As Indiaâ€™s population grows and expands, clean water supply will become inadequate: demand is expected to rise by over 40 percent in the coming two decades. Large parts of the country already suffer acute shortages in clean drinking water as well as water for domestic use, not to mention water for industrial and agricultural use. This is due, in large part, to the mismanagement of water and the lack of proper recycling technologies. While there are efforts being made better manage our water resources, these are widely distributed and often in misalignment with each other. This challenge track will focus on enabling better coordination between these, especially to bring clean drinking and domestic water to the urban and rural poor who suffer most from their lack. This involves tackling the problem through more evolved recycling technologies, better water delivery processes, as well as focused legislation and policy changes.
This track will also focus on the large issue of sanitation in India, and the large problem therein. As of 2009, 74 percent of rural India still did not have or use toilets. This has implications first on health, hygiene and well-being, and then on issues of safety, convenience and privacy. The Indian government introduced the Total Sanitation Campaign (TSC) in 1999, with the aim to eradicate open defecation practices by 2017. As a part of this program, the government offers subsidies to villagers interested in building private toilets. Additionally, the TSC focuses on women and children and now has mandated that all members of local government build and use toilets in order to bring about behavioral change in the villagers. However, there is a great challenge with the translation of these policy measures into actual implementation and wide adoption of the program. The aim of this session is to brainstorm possible solutions to this gap in implementation and to discover new ways in which a collaborative innovation and design approach can contribute to the effort.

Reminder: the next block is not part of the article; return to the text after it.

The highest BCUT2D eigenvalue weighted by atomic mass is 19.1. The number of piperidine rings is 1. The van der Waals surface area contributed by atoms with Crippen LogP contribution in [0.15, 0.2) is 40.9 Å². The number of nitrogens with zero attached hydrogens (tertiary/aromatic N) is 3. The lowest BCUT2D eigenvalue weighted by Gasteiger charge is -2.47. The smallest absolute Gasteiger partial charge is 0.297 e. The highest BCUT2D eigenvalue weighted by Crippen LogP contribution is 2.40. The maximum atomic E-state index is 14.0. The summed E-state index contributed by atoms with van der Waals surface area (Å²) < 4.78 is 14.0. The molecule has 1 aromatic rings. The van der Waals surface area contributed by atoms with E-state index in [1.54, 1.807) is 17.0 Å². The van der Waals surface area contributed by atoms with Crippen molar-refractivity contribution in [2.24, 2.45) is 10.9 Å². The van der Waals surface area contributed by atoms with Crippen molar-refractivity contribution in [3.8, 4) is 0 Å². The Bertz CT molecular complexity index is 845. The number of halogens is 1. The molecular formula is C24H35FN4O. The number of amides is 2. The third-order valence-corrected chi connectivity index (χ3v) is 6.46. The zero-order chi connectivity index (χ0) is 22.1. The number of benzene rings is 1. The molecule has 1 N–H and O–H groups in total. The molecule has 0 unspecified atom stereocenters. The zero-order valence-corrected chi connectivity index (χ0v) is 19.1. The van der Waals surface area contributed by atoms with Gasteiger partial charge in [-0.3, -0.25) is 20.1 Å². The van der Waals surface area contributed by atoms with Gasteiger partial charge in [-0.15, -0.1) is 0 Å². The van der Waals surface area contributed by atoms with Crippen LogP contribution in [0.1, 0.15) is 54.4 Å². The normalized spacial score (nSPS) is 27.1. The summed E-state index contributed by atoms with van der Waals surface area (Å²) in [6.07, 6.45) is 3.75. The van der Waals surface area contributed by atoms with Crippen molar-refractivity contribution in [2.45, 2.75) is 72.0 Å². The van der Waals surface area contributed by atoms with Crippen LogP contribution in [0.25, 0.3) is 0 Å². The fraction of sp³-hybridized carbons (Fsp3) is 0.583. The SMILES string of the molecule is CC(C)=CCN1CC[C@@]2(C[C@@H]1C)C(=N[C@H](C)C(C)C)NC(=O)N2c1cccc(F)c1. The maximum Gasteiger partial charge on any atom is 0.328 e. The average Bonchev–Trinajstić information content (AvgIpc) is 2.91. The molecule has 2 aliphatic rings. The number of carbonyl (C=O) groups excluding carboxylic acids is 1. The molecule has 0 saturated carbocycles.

Discussants will seek to answer questions such as:
. What are Unsolved Challenges of Equitable Water and Sanitation?
. How can Design and Innovation help solve those Challenges?
. What kinds of Engagement Models should or could be Employed?
. What kinds of Collaborations and Partnerships are Necessary?
. What will the Assembled Group do after this meeting is over?
The discussion will be led by several experts in this field, including Deepak Menon, who leads communication and outreach efforts of the India Water Portal at Arghyam. He will be joined by Amy Lin and Chandrima Das of the Monitor Inclusive Markets, who work on developing social enterprise models that provide clean drinking water in low-income, urban communities. Urvashi Prasad of the Michael and Susan Dell Foundation manages initiatives to develop sustainable models for delivery of basic services (clean drinking water and sanitation) to the urban poor in India. Ekta Ohri, Senior Director of Innovation at CKS, with wide experience in user-centered innovation processes, will help anchor and moderate the discussion.